I don’t mean to pick on Speiers, who is usually pretty articulate, but her answers were absolutely cringe-worthy. First of all, talking about making an infrastructure deal with the President, regardless of its merits, will do nothing to win over a single Republican voter. And it does nothing but deflate the intensity of the Democratic base. And then, after Hayes bails her out, Speier finally mentions the actual Democratic platform, a “Better Deal”, but only in the most general terms, and finishes it off by once again making a play to work with Trump.
I can’t tell you how frustrating this was as a Democrat. Hayes gave Speiers a softball question about the Democratic platform and she spent most of the time talking about trying to make deals with Trump. NO! NO! And NO again! Hayes’ question, and those like it, are an opportunity to make a 20 or 30 second campaign speech and too many times Democrats fail to take real advantage of the opportunity. It is the repetitive nature of the message that allows it to resonate with the majority of voters who do not follow politics closely.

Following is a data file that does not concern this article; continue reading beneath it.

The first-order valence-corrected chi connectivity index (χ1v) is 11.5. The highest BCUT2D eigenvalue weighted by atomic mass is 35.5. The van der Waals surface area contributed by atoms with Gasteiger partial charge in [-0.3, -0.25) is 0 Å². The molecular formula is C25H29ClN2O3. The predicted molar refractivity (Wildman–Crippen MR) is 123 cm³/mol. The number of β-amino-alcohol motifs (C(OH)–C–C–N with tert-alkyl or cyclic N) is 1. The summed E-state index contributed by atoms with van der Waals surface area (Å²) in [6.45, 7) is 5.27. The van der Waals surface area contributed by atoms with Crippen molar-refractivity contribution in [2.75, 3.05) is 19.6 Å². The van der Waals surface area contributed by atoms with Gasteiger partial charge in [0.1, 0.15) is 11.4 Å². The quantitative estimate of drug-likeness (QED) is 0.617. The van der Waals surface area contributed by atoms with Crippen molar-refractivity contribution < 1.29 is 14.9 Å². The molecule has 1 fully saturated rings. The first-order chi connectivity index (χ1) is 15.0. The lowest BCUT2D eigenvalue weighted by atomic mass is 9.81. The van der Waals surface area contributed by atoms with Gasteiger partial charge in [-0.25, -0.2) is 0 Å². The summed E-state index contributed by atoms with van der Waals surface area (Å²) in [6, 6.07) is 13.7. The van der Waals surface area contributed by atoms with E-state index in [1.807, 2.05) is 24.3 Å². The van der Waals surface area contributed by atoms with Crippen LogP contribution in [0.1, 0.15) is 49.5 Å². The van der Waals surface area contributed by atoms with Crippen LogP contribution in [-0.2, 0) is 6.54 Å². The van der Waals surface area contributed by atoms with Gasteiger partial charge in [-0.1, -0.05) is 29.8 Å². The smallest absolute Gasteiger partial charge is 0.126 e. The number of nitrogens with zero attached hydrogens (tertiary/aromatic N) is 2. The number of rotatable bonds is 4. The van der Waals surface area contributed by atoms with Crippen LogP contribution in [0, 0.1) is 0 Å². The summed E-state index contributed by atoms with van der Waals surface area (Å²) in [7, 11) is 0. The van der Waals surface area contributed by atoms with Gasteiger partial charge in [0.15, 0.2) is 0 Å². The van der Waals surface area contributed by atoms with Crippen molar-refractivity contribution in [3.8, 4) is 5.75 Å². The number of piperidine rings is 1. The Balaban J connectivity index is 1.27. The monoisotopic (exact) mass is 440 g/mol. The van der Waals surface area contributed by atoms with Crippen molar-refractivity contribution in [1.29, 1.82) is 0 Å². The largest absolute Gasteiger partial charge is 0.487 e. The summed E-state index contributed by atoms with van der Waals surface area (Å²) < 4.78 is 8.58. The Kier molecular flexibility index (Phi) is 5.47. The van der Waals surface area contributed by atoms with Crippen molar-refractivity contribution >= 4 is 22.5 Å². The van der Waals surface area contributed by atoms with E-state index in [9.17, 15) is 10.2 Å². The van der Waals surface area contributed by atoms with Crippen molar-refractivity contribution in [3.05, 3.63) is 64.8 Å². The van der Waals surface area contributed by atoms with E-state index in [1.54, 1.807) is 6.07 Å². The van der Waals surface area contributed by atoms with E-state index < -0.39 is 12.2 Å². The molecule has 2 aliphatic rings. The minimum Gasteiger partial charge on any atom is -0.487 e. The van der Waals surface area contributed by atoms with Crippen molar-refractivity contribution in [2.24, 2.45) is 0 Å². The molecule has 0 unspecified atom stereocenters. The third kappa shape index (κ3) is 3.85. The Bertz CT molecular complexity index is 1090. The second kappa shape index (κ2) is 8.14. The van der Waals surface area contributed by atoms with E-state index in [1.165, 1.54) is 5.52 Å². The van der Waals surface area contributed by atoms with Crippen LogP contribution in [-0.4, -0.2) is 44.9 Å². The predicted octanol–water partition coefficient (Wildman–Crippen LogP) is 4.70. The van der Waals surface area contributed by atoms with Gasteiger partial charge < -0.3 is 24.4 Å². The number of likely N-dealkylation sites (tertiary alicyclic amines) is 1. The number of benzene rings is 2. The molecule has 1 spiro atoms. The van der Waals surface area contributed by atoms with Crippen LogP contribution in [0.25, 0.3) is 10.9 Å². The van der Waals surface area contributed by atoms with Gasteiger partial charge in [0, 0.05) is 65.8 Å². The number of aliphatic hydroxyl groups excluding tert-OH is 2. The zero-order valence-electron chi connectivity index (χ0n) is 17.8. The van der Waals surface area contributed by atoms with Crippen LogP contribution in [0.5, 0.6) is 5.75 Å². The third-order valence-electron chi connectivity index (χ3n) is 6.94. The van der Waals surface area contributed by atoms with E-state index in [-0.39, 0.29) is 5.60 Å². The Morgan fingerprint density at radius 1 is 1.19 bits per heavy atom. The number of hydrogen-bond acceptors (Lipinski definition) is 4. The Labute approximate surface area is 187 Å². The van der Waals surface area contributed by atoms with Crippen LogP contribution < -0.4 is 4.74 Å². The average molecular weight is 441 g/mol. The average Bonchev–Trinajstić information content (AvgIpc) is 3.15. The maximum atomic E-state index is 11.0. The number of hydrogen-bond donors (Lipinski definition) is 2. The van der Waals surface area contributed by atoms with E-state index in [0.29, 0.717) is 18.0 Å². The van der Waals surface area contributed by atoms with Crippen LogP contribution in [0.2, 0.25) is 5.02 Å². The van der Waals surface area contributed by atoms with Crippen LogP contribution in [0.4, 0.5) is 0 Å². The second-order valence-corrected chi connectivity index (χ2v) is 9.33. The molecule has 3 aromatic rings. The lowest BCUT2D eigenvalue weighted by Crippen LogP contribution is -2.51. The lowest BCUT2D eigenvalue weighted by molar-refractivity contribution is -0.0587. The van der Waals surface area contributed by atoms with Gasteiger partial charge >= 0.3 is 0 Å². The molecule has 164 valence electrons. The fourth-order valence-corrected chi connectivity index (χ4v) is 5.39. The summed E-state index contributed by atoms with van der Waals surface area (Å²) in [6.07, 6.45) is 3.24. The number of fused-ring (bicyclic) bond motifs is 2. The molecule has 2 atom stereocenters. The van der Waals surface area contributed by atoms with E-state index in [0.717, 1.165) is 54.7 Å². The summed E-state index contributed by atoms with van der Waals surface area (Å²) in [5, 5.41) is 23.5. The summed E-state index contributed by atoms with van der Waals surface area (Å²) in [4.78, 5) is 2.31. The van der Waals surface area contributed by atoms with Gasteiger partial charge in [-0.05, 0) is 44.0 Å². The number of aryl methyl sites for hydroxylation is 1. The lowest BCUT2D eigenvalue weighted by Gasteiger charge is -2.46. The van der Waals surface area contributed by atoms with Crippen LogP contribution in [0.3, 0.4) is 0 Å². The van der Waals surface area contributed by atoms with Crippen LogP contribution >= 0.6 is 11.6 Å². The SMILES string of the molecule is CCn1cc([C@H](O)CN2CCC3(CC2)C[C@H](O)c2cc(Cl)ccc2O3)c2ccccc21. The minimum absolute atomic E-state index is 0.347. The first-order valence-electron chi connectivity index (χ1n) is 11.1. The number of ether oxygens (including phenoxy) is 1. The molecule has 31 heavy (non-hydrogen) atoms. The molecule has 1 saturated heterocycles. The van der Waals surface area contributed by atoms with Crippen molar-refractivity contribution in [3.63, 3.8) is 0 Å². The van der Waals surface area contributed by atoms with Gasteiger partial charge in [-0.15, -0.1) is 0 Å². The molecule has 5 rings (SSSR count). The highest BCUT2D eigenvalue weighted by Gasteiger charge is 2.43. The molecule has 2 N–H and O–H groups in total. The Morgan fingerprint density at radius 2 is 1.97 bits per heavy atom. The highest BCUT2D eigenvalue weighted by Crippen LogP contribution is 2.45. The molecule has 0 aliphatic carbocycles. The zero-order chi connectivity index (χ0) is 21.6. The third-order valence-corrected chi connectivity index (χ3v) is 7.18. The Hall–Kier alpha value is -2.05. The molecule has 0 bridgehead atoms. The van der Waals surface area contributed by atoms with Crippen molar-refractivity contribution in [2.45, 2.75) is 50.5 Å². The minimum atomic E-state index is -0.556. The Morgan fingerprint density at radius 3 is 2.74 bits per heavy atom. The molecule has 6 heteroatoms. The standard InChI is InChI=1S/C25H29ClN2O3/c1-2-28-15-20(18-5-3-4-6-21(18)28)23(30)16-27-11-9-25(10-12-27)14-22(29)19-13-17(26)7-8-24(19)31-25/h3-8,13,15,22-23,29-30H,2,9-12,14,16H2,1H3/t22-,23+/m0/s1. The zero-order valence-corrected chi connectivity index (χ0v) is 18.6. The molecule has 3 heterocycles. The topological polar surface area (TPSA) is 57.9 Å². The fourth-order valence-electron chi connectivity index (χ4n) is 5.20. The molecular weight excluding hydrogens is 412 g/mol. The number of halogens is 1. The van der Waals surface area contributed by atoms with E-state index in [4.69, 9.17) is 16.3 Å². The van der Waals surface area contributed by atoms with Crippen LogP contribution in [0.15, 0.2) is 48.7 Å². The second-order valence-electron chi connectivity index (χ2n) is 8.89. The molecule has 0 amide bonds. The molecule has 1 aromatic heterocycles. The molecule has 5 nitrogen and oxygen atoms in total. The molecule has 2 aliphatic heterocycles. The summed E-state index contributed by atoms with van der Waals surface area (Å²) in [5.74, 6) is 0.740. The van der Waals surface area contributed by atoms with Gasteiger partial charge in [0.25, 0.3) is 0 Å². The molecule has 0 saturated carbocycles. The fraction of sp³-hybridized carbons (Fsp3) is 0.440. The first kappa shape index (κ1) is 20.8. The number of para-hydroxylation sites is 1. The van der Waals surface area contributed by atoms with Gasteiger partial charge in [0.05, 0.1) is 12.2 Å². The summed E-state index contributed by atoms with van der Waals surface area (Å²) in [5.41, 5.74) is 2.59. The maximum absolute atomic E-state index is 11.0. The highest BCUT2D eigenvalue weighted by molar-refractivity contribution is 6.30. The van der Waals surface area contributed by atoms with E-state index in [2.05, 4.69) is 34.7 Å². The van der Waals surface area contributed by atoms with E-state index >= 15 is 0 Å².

Republicans are masters at sticking to a script and that’s why they continue to win elections. Democrats are a collection of interests and therefore have more difficult time with a truly cohesive message. But the Democratic party does have a platform for the 2018 election and it is a “Better Deal”. You and I may quibble about the details but we should expect our legislators to quickly and briefly articulate it. And way too often they are unable to do so.
Now, personally, I don’t believe that Democrats will need much of a message beyond opposing Trump in 2018. The election will really be a referendum on his leadership. But a powerful and cohesive message in 2018 is important in order to set up the Democrats up for the 2020 election when they will actually have a chance to implement these plans, which is far more critical. So here, as a public service, is a brief primer for all Democrats in the House and Senate to recite when they are asked about needing something more than just running against Trump in 2018.